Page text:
News

  • Examiner writer gives some love to IDI!

    What’s the difference between a licensed esthetician and a professional skin therapist? Kathleen at the examiner explains. Read the full write up.

  • Getting to Know You: INTRODUCTIONS

    OH, BEHAVE! Keeping Manners In Mind
    by Annet King

    Please allow me to introduce myself. I’m Annet King, Director of Global Education for the Dermalogica brand, and for The International Dermal Institute.

    I’ve been a professional skin care educator for 20 years, and I’ve worked with students and professional skin therapists around the world. One thing I know for certain is that first impressions are indeed lasting impressions, and being introduced properly to someone else is the best way to start things off on the right foot, both professionally and personally.

    A proper and courteous introduction is the foundation to a comfortable social relationship. And that’s exactly what this new blog is all about: forming and maintaining mutually beneficial social relationships.

    As a professional skin therapist, you are in the service industry. I believe that by definition, therefore, we must continually make a “first” impression upon our clients. In other words, you must treat every meeting as if it is the first.

    The most essential part of doing so is to always remember that your client is a person, not a number, and not just a name in the appointment book. Do not ever gaze over at the human being sitting in the reception area, waiting for your services and ask, “Are you my 4 o’clock?”

    If you don’t know the person’s name, or don’t remember it, it’s okay. Just step up, extend your hand, squeeze warmly, smile. It’s perfectly alright to say, “Gosh, I am so sorry, but I’ve been so busy, I’ve actually forgotten your name!” As long as you exude humanity, courtesy and genuine interest, clients are really quite forgiving.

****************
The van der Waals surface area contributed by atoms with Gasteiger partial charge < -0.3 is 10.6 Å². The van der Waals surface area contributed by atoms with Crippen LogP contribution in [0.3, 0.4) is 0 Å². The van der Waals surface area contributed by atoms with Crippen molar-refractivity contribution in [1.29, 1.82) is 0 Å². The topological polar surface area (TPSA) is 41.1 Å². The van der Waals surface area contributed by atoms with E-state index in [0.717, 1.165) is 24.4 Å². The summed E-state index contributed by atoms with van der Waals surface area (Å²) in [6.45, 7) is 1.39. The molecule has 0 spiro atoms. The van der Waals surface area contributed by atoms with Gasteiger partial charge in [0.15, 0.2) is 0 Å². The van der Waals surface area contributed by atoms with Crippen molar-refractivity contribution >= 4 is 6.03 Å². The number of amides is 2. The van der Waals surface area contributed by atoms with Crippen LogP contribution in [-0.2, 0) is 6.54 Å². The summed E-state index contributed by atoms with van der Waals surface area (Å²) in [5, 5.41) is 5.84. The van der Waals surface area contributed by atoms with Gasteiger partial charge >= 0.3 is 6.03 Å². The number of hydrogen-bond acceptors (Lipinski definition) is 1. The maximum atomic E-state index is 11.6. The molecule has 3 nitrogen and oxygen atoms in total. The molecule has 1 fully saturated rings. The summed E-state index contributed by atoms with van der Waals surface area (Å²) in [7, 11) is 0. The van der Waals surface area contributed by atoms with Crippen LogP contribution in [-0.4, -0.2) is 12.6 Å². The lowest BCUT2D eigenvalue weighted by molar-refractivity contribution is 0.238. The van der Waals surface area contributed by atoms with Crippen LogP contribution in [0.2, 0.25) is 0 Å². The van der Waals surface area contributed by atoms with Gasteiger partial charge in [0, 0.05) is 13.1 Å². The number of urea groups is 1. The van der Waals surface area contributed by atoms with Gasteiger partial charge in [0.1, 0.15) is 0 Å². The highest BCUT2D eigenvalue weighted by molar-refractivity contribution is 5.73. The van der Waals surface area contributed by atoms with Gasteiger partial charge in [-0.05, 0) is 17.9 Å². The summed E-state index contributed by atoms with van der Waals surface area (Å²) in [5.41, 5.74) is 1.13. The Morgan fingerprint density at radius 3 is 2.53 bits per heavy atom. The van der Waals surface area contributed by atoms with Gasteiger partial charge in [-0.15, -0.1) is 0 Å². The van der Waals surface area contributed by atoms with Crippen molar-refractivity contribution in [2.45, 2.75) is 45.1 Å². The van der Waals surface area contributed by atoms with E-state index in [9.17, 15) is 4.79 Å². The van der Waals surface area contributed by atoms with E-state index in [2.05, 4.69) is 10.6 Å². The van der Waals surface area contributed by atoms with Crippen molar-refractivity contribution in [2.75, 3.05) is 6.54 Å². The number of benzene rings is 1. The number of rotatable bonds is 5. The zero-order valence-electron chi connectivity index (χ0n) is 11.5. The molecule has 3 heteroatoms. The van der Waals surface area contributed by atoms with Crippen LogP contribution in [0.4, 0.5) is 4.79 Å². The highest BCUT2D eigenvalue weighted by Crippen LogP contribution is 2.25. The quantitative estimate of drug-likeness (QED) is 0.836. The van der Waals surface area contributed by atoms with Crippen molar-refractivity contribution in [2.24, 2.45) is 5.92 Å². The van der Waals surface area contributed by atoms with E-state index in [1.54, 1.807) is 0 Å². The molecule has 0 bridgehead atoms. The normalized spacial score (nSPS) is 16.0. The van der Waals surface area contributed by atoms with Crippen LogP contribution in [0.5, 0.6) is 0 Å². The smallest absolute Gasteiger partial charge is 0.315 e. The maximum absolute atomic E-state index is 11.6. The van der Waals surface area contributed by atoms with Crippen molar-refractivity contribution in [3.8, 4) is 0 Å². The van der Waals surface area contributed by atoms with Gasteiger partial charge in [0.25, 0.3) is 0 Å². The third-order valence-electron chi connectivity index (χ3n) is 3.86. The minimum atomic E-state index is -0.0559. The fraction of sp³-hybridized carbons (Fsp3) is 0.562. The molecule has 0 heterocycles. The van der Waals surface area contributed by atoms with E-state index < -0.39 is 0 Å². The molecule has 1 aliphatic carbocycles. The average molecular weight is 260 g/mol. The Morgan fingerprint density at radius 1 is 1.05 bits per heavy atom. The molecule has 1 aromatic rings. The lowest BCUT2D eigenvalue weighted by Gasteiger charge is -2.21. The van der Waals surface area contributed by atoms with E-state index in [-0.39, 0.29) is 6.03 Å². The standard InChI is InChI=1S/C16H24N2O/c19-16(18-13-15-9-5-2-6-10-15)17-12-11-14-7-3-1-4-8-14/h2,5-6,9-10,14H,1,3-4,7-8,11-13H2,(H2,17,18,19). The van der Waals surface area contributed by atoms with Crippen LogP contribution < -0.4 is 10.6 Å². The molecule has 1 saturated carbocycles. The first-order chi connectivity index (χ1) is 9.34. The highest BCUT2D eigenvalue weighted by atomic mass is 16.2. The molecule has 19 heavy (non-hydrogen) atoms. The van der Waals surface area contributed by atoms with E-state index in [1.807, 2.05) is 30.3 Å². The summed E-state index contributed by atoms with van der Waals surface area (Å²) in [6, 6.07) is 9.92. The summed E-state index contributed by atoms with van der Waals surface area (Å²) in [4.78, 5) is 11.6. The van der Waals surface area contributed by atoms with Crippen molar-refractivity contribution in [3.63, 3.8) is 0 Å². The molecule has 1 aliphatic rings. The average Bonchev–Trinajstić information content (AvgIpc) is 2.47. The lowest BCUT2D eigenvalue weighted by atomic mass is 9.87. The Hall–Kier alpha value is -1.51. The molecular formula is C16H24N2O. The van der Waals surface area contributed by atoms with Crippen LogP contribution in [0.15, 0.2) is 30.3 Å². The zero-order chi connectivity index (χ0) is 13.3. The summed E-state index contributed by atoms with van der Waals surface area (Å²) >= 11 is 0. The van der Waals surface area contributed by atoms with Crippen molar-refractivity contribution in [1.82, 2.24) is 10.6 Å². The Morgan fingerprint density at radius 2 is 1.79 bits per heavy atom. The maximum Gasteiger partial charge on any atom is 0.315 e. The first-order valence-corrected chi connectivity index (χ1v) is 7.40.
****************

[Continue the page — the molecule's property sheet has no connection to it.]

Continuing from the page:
Yes, I am English, but that’s hardly the point. Do British people have better manners than Americans? In general, perhaps. But trust me, this is a learned skill. In more formal times, people in polite society literally did not speak to one another socially until they had been properly introduced by a trusted associate. No need to go quite that far. But with so much talk these days of technology eroding our language and communication, I do feel that the very humanity of human interaction itself may be restored if we make more of an effort to be simply courteous to one another.

    We cannot exactly demand good manners from others. We can only lead by example. Starting today.

    Try out a “please” or a “thank you” where none has gone before. Instead of grunting the usual monosyllabic responses “Yup”, or “Nope”, try answering a question with a complete sentence, as in, “Yes, it is”, or “No, it is not.” This becomes habit-forming, and the next thing you know, you’re no longer a rude person.

    In which case, it’s a pleasure to make your acquaintance.

  • The Place for Professionals

    IDI’s all new educational site got the nod from Beauty LaunchPad magazine editors who exclaimed, “who knew education could be so entertaining?”

    Check out the coverage here, then start exploring some of Beauty LaunchPad’s favorite features including “lightening fast class registration… a ‘Career Mapping’ feature…an industry job board” and more!